The relationship between al-Mu'izz and the Copts of Egypt has been the subject of a number of legends written later by Coptic Christians. One such legend involves al-Mu'izz challenging Pope Abraham of Alexandria to move the Mokattam mountain in Cairo, recalling a verse in the Gospel of Matthew which says:

If ye have faith as a grain of mustard seed, ye shall say unto this mountain, Remove hence to yonder place; and it shall remove; and nothing shall be impossible unto you.

According to Coptic sources, Pope Abraham of Alexandria ordered the Coptic community to keep vigil and to pray for three days and nights. On the third night, Pope Abraham had a dream in which Mary directed him to search for Simon the Tanner. The legend continues that with the prayers of the Coptic community, led by the Pope and Simon, the Mokattam mountain moved. This story is recounted in the book History of the Patriarchs of Alexandria, written by Severus Ibn al-Muqaffa.[6]

Later Coptic sources would further claim that this miracle led al-Mu'izz to convert to Christianity, and that he was baptized at the church of Saint Mercurius in Cairo in a baptismal font that continues to exist to this day, known today as the "Sultan's Baptistry".[6][8][9][10][11] According to this legend al-Mu'izz abdicated the throne in favor of his son, and spent the rest of his life in a monastery. This story is rejected by Muslim historians such as Ahmad Zaki Pasha and Muhammad Abdullah Enan.[6]

Family Edit

Sources differ on al-Mu'izz's consorts. According to one version, he married a cousin of his, who gave him two sons, including his successor al-Aziz.[12] Other sources report that his main consort (al-Sayyida al-Mu'iziyya), and mother of al-Aziz, was a slave-girl (jarya) from Mahdia named Durzan, who due to her beautiful singing voice (although this may simply reflect a common stereotype about jaryas) was nicknamed taghrīd ("twittering").[13] Al-Mu'izz had several other sons, but two are known by name: Tamim and Abdallah, who was the designated heir-apparent but died before his father.[14] He also had seven daughters, of whom three are known with some detail: Sitt al-Malik, Rashida, and Abda. The last two died in their nineties in 1050, leaving behind enormous fortunes.[15]

See also Edit

Notes Edit

  1. ^ Langer, William Leonard (1968). An Encyclopedia of World History: Ancient, Medieval, and Modern, Chronologically Arranged. Houghton Mifflin. p. 286.
  2. ^ Bosworth, C. E. (Autumn 1981). "A Mediaeval Islamic Prototype of the Fountain Pen?". Journal of Semitic Studies. XXVI (i).
  3. ^ M. Th. Houtsma, T.W. Arnold (2006). Biographical Encyclopaedia of Islam, Volume 3. ISBN 9788130703879.
  4. ^ West, Gerald O.; Dube Shomanah, Musa W., eds. (2000). The Bible in Africa: transactions, trajectories, and trends. Brill. p. 108. ISBN 978-90-04-10627-7.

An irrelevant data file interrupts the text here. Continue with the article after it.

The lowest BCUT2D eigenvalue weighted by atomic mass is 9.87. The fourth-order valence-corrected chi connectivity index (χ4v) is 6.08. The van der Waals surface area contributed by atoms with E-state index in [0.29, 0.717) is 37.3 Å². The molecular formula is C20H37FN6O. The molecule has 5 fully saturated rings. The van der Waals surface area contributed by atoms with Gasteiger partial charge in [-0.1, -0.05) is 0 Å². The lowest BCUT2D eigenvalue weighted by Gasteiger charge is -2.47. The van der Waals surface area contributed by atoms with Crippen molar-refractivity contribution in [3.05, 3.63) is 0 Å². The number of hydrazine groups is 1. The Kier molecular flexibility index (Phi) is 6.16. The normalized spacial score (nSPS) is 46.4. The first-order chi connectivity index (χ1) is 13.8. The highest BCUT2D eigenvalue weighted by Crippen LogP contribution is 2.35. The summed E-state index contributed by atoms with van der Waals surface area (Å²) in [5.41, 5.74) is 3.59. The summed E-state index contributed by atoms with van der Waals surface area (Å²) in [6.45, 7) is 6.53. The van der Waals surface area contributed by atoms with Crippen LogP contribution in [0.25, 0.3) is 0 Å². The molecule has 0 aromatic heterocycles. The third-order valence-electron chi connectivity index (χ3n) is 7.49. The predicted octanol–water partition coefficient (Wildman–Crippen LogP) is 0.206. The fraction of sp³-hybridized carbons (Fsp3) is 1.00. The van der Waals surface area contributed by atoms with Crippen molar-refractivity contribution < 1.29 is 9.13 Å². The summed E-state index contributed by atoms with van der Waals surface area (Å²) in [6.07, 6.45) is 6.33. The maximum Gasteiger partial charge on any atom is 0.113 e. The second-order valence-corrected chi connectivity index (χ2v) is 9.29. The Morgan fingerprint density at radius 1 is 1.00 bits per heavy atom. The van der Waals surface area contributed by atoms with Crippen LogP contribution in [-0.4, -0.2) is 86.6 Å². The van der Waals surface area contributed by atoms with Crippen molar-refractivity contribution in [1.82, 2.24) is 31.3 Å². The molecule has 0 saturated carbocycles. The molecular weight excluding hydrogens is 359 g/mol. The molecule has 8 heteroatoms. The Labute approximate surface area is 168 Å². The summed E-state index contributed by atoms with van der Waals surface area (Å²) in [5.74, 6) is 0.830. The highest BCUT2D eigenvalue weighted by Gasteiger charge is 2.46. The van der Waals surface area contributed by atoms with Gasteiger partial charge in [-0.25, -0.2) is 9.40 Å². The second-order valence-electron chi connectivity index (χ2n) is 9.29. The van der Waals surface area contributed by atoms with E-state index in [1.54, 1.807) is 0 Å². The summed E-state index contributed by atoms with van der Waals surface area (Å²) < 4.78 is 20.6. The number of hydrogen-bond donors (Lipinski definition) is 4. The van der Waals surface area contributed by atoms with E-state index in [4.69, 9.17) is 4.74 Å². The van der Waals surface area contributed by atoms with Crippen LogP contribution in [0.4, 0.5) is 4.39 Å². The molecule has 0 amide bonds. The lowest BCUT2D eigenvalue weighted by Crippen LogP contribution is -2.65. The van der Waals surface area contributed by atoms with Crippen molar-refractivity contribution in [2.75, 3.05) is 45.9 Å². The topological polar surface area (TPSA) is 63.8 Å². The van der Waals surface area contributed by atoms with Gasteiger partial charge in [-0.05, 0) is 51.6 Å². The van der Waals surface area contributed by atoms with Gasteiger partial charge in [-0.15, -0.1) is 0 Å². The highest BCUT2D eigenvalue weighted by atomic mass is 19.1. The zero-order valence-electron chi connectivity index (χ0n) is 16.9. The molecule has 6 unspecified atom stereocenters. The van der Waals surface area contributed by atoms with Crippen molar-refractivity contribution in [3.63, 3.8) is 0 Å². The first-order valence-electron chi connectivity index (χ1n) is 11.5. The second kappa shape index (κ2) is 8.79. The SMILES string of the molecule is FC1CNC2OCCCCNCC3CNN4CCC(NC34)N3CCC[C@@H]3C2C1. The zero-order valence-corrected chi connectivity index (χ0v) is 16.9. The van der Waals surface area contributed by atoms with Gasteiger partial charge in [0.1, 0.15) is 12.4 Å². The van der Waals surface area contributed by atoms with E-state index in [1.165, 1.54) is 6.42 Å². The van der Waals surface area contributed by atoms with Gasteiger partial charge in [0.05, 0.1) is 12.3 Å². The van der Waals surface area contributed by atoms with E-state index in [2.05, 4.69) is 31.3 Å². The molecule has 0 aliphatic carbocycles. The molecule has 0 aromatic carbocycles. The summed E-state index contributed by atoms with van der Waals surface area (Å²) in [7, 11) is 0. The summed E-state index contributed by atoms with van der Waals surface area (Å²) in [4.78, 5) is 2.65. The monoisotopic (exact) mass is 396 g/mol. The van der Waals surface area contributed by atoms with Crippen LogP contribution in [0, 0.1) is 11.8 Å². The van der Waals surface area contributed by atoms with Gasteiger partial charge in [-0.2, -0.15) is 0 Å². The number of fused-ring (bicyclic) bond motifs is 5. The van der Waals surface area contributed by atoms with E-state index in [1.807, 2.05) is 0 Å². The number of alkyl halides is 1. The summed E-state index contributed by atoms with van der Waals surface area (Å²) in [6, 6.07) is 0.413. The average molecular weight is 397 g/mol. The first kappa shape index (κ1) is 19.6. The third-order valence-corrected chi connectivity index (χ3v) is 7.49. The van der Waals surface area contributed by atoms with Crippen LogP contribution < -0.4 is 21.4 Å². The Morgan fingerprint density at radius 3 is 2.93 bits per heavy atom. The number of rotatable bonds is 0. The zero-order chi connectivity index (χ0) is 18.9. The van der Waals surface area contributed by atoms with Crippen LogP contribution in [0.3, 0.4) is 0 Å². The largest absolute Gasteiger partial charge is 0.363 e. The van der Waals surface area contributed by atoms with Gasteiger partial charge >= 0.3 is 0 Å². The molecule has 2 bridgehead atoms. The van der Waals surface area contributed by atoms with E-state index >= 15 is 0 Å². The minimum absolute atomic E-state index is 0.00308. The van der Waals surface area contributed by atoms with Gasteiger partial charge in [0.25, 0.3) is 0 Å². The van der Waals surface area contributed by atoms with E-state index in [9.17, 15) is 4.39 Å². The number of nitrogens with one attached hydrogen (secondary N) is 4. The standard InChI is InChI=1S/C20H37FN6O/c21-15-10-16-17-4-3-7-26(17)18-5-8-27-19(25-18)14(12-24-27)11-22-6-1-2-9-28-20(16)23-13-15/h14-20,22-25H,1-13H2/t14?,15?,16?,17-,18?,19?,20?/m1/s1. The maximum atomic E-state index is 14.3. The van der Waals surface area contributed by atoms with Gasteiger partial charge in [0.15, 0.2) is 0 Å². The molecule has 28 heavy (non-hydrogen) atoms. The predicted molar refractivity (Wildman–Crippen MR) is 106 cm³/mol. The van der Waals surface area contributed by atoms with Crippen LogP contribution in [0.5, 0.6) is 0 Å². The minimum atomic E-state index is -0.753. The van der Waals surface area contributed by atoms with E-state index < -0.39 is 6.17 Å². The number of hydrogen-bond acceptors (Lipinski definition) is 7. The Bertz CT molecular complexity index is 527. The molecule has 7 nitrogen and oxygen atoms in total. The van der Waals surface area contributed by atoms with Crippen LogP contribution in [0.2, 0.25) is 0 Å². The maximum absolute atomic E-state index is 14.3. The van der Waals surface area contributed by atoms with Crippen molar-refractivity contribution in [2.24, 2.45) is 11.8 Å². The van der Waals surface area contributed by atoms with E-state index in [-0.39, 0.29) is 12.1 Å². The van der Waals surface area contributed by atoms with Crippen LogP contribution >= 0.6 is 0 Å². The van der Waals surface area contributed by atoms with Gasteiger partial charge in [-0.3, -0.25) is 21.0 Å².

5. ^ Gibb, H. A. R. (1979). The Encyclopaedia of Islam. Brill. p. 91.
  6. ^ a b c d A History of Eastern Christianity, by Aziz Suryal Atiya. Taylor & Francis. 1968. pp. 87–88.
  7. ^ Phillip, Thomas; Haarmann, Ulrich, eds. (1999). The Mamluks in Egyptian politics and society. Cambridge studies in Islamic civilization. Cambridge University Press. ISBN 978-0-521-59115-7.
  8. ^ The Coptic Synaxarium Volume II. Published by Saint Mark Coptic Orthodox Church. Cleveland, OH. 2008. pp. 200–202
  9. ^ The Coptic Synexarion Volume I. Published by Maktabet el Mahaba. 3rd edition. Cairo 1978. pp. 173–177
  10. ^ كنيسة أبى سيفين ومعمودية السلطان. ما زالت هذه المعمودية الغريبة موجودة والتى تختلف عن أى معمودية أخرى فى الكنائس القبطية , وموجودة حتى الآن فى كنيسة أبى سيفين فى مصر القديمة حيث يردد الكاهن الموجود فى هذه الكنيسة لزوارها عندما يريهم معمودية السلطان أن المعز لدين الله الخليفة الفاطمى قد تعمد فى هذه المعمودية The Sultan's Baptistry at the Church of Saint Mercurius in Cairo. This strange baptistry still exists to this day, and its shape is different from that of all other baptisteries in any Coptic church. It exists to this day at the Church of Saint Mercurius in Old Cairo. The priest of the church tells the visitors that Al-Muizz Lideenilah – the Fatimid Caliph – was baptized at this baptistry.
  11. ^ Coptic Synexarion: Pope Abraham
  12. ^ Cortese & Calderini 2006, p. 51.
  13. ^ Cortese & Calderini 2006, pp. 51, 167–169.
  14. ^ Cortese & Calderini 2006, p. 52.
  15. ^ Cortese & Calderini 2006, pp. 52, 155–156.

Sources Edit

al-Mu'izz li-Din Allah
Born: 26 September 931 Died: 21 December 975
Regnal titles
Preceded by Fatimid Caliph
19 March 953 – 21 December 975
Succeeded by
Shia Islam titles
Preceded by 14th Isma'ili Imam
19 March 953 – 21 December 975
Succeeded by